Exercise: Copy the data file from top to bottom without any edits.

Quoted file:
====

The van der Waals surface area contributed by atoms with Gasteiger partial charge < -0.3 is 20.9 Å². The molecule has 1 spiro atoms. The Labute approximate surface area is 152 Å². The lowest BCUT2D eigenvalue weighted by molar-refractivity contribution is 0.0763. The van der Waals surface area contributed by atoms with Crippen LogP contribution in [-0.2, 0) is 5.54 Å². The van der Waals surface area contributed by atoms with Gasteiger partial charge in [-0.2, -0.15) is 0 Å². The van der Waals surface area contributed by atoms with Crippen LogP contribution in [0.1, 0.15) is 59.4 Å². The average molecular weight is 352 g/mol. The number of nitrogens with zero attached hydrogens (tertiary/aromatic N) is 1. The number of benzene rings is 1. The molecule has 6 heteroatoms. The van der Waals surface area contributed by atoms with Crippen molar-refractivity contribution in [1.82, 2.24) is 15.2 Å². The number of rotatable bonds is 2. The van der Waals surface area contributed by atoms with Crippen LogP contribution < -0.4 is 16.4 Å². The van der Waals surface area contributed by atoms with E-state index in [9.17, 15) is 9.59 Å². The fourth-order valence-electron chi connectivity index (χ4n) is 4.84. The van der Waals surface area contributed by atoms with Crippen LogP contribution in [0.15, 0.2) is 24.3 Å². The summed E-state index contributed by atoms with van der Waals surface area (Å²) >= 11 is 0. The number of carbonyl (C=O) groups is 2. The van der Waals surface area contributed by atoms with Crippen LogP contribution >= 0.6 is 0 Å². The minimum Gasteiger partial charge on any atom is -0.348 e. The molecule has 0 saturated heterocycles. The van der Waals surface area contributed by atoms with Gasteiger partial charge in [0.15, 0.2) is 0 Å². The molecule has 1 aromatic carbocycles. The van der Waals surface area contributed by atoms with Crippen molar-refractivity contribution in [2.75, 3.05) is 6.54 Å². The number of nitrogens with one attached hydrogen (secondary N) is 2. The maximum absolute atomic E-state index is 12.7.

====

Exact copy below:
The van der Waals surface area contributed by atoms with Gasteiger partial charge < -0.3 is 20.9 Å². The molecule has 1 spiro atoms. The Labute approximate surface area is 152 Å². The lowest BCUT2D eigenvalue weighted by molar-refractivity contribution is 0.0763. The van der Waals surface area contributed by atoms with Crippen LogP contribution in [-0.2, 0) is 5.54 Å². The van der Waals surface area contributed by atoms with Gasteiger partial charge in [-0.2, -0.15) is 0 Å². The van der Waals surface area contributed by atoms with Crippen LogP contribution in [0.1, 0.15) is 59.4 Å². The average molecular weight is 352 g/mol. The number of nitrogens with zero attached hydrogens (tertiary/aromatic N) is 1. The number of benzene rings is 1. The molecule has 6 heteroatoms. The van der Waals surface area contributed by atoms with Crippen molar-refractivity contribution in [1.82, 2.24) is 15.2 Å². The number of rotatable bonds is 2. The van der Waals surface area contributed by atoms with Crippen LogP contribution < -0.4 is 16.4 Å². The van der Waals surface area contributed by atoms with E-state index in [9.17, 15) is 9.59 Å². The fourth-order valence-electron chi connectivity index (χ4n) is 4.84. The van der Waals surface area contributed by atoms with Crippen LogP contribution in [0.15, 0.2) is 24.3 Å². The summed E-state index contributed by atoms with van der Waals surface area (Å²) >= 11 is 0. The number of carbonyl (C=O) groups is 2. The van der Waals surface area contributed by atoms with Crippen LogP contribution >= 0.6 is 0 Å². The minimum Gasteiger partial charge on any atom is -0.348 e. The molecule has 0 saturated heterocycles. The van der Waals surface area contributed by atoms with Gasteiger partial charge in [0.15, 0.2) is 0 Å². The molecule has 1 aromatic carbocycles. The van der Waals surface area contributed by atoms with Crippen molar-refractivity contribution in [2.75, 3.05) is 6.54 Å². The number of nitrogens with one attached hydrogen (secondary N) is 2. The maximum absolute atomic E-state index is 12.7.